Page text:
Casey Niemann to Speak of His Leap into the Start-Up World
“I had reached the point where if I was going to take a risk, I needed to take it,” said Casey Niemann of his decision to leave the comfortable confines of his 14-year career with Microsoft and plunge into the entrepreneurial waters with a tech startup of his own. “With a deep interest in agriculture and technology I chose courage over comfort and made the leap,” recalls Niemann, Founder of AgriSync and the March guest at the Business Innovation Zone’s Startup Stories series.
The odd combination of being born and raised on a Kansas farm, working for Microsoft when the public movement to cloud based computing and software as a service became commonplace, and serving on the Board of Directors of the Technology Association of Iowa, perfectly prepared Niemann to both identify and address the issue that AgriSync is crafted around. “We’re building the first customer service platform specifically designed for the agriculture industry,” he explains of the company’s mission to “help farmers and their trusted advisors connect more simply and effectively to make farming less complicated.”
Fresh off a successful beta testing season and looking at a full scale launch in early 2015, AgriSync is currently in a capital seed round and Niemann expects his experiences in that space to be a major portion of what he shares with the BIZ audience. “I cannot stress enough the importance of practicing your pitch,” he admonishes. “Seeking constructive feedback on your presentation is critical to your success.”
Even with years of experience in his various roles at Microsoft, pitching on his own behalf was a different animal. “Independent of your experience and your background, raising angel funds is something you need to study and learn before you leap into the fray,” he argues.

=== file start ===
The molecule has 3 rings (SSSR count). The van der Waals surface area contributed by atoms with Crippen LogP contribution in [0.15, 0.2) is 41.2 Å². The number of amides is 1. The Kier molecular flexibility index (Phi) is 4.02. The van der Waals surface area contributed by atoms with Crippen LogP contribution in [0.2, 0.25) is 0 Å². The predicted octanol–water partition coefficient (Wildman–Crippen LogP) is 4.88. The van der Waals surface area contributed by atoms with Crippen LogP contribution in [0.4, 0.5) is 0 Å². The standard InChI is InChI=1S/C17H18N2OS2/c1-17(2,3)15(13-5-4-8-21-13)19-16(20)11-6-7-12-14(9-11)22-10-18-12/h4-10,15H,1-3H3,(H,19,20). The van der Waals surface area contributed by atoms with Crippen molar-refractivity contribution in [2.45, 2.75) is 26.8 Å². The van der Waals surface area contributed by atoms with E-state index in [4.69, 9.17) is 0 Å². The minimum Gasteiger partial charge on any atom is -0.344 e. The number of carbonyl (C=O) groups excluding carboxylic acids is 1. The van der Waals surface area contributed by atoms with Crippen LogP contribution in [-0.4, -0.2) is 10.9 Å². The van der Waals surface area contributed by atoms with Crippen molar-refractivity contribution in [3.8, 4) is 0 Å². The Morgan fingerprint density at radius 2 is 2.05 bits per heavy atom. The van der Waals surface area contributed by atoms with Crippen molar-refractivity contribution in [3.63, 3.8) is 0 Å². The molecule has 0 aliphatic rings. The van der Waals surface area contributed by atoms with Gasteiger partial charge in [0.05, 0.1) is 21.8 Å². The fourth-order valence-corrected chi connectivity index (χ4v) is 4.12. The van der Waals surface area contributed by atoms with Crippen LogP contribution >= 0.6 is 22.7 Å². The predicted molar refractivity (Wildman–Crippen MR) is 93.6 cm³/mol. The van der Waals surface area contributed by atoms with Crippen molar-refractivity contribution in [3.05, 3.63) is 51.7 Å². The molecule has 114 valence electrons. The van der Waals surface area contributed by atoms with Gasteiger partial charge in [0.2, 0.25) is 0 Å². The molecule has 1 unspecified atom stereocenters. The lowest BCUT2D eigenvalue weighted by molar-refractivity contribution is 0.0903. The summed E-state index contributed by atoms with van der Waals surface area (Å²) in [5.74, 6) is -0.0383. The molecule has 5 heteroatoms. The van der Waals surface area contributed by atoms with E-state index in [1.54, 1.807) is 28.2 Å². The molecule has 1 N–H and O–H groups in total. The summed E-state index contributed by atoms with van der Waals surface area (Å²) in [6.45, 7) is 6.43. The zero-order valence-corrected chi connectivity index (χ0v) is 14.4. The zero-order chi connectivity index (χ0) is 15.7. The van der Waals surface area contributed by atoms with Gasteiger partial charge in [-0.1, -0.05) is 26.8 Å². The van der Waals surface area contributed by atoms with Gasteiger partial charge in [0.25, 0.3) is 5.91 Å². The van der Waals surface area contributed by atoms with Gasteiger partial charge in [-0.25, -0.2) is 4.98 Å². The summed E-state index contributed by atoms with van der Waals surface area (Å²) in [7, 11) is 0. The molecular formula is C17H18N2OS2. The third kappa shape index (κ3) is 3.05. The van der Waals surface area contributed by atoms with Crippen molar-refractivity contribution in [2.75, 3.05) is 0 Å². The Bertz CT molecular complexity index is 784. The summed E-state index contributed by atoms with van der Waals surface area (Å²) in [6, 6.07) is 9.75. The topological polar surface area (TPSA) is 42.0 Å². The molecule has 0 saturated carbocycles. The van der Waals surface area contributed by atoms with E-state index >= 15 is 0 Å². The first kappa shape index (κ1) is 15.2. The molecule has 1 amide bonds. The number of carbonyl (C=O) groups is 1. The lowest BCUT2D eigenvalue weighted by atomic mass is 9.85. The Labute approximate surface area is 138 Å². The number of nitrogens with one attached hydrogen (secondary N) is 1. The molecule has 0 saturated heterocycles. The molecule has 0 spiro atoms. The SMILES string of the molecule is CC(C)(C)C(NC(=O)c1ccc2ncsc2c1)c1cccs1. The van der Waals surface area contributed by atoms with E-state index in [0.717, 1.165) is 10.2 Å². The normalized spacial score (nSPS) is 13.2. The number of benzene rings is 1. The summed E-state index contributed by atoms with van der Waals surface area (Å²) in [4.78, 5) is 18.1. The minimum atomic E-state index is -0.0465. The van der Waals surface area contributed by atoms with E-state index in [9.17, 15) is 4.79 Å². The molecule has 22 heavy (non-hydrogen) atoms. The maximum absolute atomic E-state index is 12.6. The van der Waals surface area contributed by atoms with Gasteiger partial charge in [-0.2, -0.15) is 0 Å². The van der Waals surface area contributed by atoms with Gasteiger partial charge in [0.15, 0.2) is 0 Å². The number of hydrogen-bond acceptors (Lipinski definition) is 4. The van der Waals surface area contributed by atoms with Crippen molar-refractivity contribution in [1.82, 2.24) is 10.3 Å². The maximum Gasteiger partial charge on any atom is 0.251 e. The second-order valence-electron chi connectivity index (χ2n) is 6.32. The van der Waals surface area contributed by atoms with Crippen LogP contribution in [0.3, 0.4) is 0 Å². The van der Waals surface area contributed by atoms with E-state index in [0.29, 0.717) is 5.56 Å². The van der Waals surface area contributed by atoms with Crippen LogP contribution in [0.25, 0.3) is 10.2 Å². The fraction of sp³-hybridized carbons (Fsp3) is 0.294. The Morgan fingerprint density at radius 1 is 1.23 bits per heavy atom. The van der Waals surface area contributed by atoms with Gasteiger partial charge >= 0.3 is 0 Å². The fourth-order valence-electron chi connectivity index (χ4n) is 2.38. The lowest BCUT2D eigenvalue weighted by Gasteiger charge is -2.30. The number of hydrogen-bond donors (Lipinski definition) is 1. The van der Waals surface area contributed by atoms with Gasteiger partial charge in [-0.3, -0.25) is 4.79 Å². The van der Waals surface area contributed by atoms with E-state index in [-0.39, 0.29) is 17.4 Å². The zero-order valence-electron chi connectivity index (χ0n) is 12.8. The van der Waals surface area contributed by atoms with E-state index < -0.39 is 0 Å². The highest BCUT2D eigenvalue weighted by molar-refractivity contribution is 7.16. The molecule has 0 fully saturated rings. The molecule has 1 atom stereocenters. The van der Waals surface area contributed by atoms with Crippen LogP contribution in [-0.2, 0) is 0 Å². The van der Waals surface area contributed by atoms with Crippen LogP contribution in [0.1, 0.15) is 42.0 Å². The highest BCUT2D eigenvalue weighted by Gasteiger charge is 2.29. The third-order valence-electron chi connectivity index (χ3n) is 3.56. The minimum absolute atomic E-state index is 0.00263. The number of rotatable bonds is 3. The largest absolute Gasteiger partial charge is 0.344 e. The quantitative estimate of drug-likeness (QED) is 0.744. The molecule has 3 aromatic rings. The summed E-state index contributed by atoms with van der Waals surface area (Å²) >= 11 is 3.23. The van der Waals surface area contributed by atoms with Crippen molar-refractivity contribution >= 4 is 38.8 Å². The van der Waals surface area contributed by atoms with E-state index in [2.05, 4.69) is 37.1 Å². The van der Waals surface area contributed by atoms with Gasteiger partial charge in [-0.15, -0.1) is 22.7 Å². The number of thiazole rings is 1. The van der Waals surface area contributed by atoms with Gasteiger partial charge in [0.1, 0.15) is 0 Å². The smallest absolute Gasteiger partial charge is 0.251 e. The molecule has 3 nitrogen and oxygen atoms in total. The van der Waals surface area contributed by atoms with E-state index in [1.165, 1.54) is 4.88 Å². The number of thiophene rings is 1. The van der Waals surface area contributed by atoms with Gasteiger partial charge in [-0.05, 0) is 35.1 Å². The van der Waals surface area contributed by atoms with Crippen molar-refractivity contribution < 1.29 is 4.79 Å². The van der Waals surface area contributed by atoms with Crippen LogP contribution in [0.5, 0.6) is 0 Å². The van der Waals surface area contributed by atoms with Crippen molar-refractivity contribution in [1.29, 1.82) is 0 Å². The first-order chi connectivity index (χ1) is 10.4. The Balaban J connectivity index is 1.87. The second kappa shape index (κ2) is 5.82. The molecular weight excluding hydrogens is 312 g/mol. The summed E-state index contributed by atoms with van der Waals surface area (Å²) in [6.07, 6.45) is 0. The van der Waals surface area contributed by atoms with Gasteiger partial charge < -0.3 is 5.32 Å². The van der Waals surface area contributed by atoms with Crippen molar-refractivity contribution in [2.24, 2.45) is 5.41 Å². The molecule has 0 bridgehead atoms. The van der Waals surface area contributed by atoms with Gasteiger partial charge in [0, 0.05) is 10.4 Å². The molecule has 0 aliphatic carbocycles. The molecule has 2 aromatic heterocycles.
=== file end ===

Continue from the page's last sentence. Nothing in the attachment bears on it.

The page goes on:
“The level of due diligence is significant and it means that the fund-raising process is extensive and demands as much planning as product development,” he warns, noting that you don’t want to be out raising your next dollar when you are on your last dollar.
The importance of the team is something Niemann also expects to discuss. Knowing what you know and what you don’t is important, and finding someone who knows what you don’t is key to building a good team. “Assess your skills and find somebody that compliments them,” he advises.
For those considering the entrepreneurial leap, Niemann can share this thought, “Having a strong ecosystem of family, friends and network connections has been a critical piece of the puzzle for me.” And he would argue that entrepreneurism is not only for the millennial generation. A network, 15 to 20 years in the making, and the humility that comes with maturity, have both served him well.
Blending agriculture with technology and bringing two decades of a corporate career to an entrepreneurial adventure, Casey Niemann is positioned to offer some unique insights under the questioning of Colwell and crowd at the March Startup Stories.
$15 admission fee (includes lunch) or free (if you don’t want lunch).
March 25th, 2015
Ruan II, 601 Locust
Conference Room 101
Contact us at info@squareoneDSM.com for more information.
Reasonable accommodations for persons with disabilities will be made if requested at least two weeks in advance. Contact the BIZ for details.
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Square One DSM's mission is to connect entrepreneurial needs with qualified community and state resources and to provide guided professional and business direction. Square One DSM helps entrepreneurs maximize their successes by helping them navigate resources, strengthen knowledge, improve skills, form strategic alliances and secure proper capitalization. Learn more at SquareOneDSM.com.